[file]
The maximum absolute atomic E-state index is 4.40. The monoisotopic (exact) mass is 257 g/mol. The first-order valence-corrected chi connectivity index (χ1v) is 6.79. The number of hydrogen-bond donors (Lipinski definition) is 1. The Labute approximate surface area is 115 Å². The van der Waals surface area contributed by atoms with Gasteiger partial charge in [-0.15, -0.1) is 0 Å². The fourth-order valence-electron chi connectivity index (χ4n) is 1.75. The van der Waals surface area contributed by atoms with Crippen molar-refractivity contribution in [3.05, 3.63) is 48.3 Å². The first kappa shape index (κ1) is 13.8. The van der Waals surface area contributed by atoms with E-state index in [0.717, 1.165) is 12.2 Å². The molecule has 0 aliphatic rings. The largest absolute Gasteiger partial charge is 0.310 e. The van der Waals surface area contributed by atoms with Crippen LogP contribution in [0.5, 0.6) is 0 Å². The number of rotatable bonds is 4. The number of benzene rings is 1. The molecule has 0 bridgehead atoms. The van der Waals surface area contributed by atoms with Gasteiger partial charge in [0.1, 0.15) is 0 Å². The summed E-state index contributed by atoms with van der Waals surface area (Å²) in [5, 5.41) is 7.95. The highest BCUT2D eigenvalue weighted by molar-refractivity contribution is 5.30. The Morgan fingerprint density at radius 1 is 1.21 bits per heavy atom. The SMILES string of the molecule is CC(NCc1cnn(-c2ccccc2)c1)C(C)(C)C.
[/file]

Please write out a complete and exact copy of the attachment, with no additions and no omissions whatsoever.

The maximum absolute atomic E-state index is 4.40. The monoisotopic (exact) mass is 257 g/mol. The first-order valence-corrected chi connectivity index (χ1v) is 6.79. The number of hydrogen-bond donors (Lipinski definition) is 1. The Labute approximate surface area is 115 Å². The van der Waals surface area contributed by atoms with Gasteiger partial charge in [-0.15, -0.1) is 0 Å². The fourth-order valence-electron chi connectivity index (χ4n) is 1.75. The van der Waals surface area contributed by atoms with Crippen molar-refractivity contribution in [3.05, 3.63) is 48.3 Å². The first kappa shape index (κ1) is 13.8. The van der Waals surface area contributed by atoms with E-state index in [0.717, 1.165) is 12.2 Å². The molecule has 0 aliphatic rings. The largest absolute Gasteiger partial charge is 0.310 e. The van der Waals surface area contributed by atoms with Crippen LogP contribution in [0.5, 0.6) is 0 Å². The number of rotatable bonds is 4. The number of benzene rings is 1. The molecule has 0 bridgehead atoms. The van der Waals surface area contributed by atoms with Gasteiger partial charge in [0.1, 0.15) is 0 Å². The summed E-state index contributed by atoms with van der Waals surface area (Å²) in [5, 5.41) is 7.95. The highest BCUT2D eigenvalue weighted by molar-refractivity contribution is 5.30. The Morgan fingerprint density at radius 1 is 1.21 bits per heavy atom. The SMILES string of the molecule is CC(NCc1cnn(-c2ccccc2)c1)C(C)(C)C.